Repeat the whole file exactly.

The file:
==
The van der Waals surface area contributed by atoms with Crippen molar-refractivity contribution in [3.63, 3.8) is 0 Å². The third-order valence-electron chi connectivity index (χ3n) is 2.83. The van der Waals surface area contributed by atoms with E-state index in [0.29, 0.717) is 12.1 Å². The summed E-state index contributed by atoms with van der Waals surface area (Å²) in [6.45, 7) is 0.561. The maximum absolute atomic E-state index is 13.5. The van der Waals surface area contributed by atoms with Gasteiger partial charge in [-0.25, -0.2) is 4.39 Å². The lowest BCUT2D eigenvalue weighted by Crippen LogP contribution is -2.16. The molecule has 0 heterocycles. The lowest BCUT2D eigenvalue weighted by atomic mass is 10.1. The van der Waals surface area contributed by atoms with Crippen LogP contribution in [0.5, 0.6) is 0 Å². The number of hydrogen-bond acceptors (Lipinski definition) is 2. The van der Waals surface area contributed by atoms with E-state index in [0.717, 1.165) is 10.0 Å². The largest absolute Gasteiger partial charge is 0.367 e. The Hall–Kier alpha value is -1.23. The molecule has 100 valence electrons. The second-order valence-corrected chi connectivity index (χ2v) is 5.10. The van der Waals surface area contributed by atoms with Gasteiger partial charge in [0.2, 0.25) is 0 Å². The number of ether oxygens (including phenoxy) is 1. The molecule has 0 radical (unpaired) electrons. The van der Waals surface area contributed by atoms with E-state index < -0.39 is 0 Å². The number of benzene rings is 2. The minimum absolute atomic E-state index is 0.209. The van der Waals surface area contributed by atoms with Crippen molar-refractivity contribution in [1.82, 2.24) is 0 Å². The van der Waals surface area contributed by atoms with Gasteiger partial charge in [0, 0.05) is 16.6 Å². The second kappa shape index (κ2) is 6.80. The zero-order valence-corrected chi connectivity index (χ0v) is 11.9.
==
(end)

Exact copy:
The van der Waals surface area contributed by atoms with Crippen molar-refractivity contribution in [3.63, 3.8) is 0 Å². The third-order valence-electron chi connectivity index (χ3n) is 2.83. The van der Waals surface area contributed by atoms with E-state index in [0.29, 0.717) is 12.1 Å². The summed E-state index contributed by atoms with van der Waals surface area (Å²) in [6.45, 7) is 0.561. The maximum absolute atomic E-state index is 13.5. The van der Waals surface area contributed by atoms with Gasteiger partial charge in [-0.25, -0.2) is 4.39 Å². The lowest BCUT2D eigenvalue weighted by Crippen LogP contribution is -2.16. The molecule has 0 heterocycles. The lowest BCUT2D eigenvalue weighted by atomic mass is 10.1. The van der Waals surface area contributed by atoms with Crippen LogP contribution in [0.5, 0.6) is 0 Å². The number of hydrogen-bond acceptors (Lipinski definition) is 2. The van der Waals surface area contributed by atoms with E-state index in [0.717, 1.165) is 10.0 Å². The largest absolute Gasteiger partial charge is 0.367 e. The Hall–Kier alpha value is -1.23. The molecule has 100 valence electrons. The second-order valence-corrected chi connectivity index (χ2v) is 5.10. The van der Waals surface area contributed by atoms with Gasteiger partial charge in [0.2, 0.25) is 0 Å². The number of ether oxygens (including phenoxy) is 1. The molecule has 0 radical (unpaired) electrons. The van der Waals surface area contributed by atoms with E-state index < -0.39 is 0 Å². The number of benzene rings is 2. The minimum absolute atomic E-state index is 0.209. The van der Waals surface area contributed by atoms with Crippen molar-refractivity contribution in [1.82, 2.24) is 0 Å². The van der Waals surface area contributed by atoms with Gasteiger partial charge in [0, 0.05) is 16.6 Å². The second kappa shape index (κ2) is 6.80. The zero-order valence-corrected chi connectivity index (χ0v) is 11.9.